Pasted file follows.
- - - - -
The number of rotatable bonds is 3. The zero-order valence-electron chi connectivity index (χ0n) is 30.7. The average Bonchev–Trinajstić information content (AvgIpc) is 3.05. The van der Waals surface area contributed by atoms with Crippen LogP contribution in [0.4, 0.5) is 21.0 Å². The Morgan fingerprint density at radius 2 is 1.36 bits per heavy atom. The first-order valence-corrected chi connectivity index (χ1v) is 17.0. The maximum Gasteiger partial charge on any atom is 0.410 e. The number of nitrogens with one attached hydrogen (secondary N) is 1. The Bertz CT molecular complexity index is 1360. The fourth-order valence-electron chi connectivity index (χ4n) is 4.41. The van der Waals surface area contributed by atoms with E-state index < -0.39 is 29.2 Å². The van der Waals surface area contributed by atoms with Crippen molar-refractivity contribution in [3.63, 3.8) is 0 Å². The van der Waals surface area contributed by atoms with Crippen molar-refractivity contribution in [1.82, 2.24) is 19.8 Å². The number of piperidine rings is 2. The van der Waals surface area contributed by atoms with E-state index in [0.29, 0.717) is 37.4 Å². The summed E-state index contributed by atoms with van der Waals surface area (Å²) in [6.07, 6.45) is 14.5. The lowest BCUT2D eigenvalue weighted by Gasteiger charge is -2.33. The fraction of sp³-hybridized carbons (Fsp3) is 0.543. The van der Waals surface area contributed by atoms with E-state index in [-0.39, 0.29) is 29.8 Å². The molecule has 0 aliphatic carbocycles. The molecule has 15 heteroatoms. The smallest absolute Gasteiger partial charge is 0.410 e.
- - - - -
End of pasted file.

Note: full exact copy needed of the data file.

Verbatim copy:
The number of rotatable bonds is 3. The zero-order valence-electron chi connectivity index (χ0n) is 30.7. The average Bonchev–Trinajstić information content (AvgIpc) is 3.05. The van der Waals surface area contributed by atoms with Crippen LogP contribution in [0.4, 0.5) is 21.0 Å². The Morgan fingerprint density at radius 2 is 1.36 bits per heavy atom. The first-order valence-corrected chi connectivity index (χ1v) is 17.0. The maximum Gasteiger partial charge on any atom is 0.410 e. The number of nitrogens with one attached hydrogen (secondary N) is 1. The Bertz CT molecular complexity index is 1360. The fourth-order valence-electron chi connectivity index (χ4n) is 4.41. The van der Waals surface area contributed by atoms with E-state index < -0.39 is 29.2 Å². The van der Waals surface area contributed by atoms with Crippen molar-refractivity contribution in [3.63, 3.8) is 0 Å². The van der Waals surface area contributed by atoms with Crippen molar-refractivity contribution in [1.82, 2.24) is 19.8 Å². The number of piperidine rings is 2. The van der Waals surface area contributed by atoms with E-state index in [0.29, 0.717) is 37.4 Å². The summed E-state index contributed by atoms with van der Waals surface area (Å²) in [6.07, 6.45) is 14.5. The lowest BCUT2D eigenvalue weighted by Gasteiger charge is -2.33. The fraction of sp³-hybridized carbons (Fsp3) is 0.543. The van der Waals surface area contributed by atoms with E-state index in [-0.39, 0.29) is 29.8 Å². The molecule has 0 aliphatic carbocycles. The molecule has 15 heteroatoms. The smallest absolute Gasteiger partial charge is 0.410 e.